Chelsea enjoyed good road and river connections to the seat of government at Westminster and the commercial centre of the City of London since at least the 14th century. It was the centre of the British porcelain industry, and a major producer of baked goods – at peak periods almost 250,000 chelsea buns per day were sold. By the 18th century it had large numbers of very prosperous residents.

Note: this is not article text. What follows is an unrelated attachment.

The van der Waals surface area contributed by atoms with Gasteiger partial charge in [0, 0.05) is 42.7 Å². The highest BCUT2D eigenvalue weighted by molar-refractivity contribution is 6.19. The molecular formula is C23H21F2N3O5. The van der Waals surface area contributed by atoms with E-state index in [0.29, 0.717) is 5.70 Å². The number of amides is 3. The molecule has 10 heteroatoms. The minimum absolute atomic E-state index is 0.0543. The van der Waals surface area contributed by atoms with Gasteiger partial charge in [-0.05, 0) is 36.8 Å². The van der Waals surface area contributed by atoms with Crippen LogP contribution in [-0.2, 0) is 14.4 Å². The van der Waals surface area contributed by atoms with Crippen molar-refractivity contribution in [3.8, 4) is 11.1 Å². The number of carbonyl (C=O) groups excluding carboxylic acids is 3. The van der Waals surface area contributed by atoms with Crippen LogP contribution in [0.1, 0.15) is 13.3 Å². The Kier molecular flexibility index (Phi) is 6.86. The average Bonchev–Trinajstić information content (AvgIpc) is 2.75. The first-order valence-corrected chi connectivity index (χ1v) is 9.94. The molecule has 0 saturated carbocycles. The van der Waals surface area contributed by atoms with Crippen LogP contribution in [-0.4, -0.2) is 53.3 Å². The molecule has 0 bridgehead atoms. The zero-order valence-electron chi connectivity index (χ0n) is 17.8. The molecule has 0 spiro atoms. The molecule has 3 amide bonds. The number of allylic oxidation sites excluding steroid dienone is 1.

Battersea, listed as Patricesy (St Peter's Water) in the Domesday Book and first mentioned in records of 693 AD, on the south bank of the river opposite Chelsea, was by contrast low and marshy land, prone to flooding. Conditions were ideal for farming asparagus and lavender
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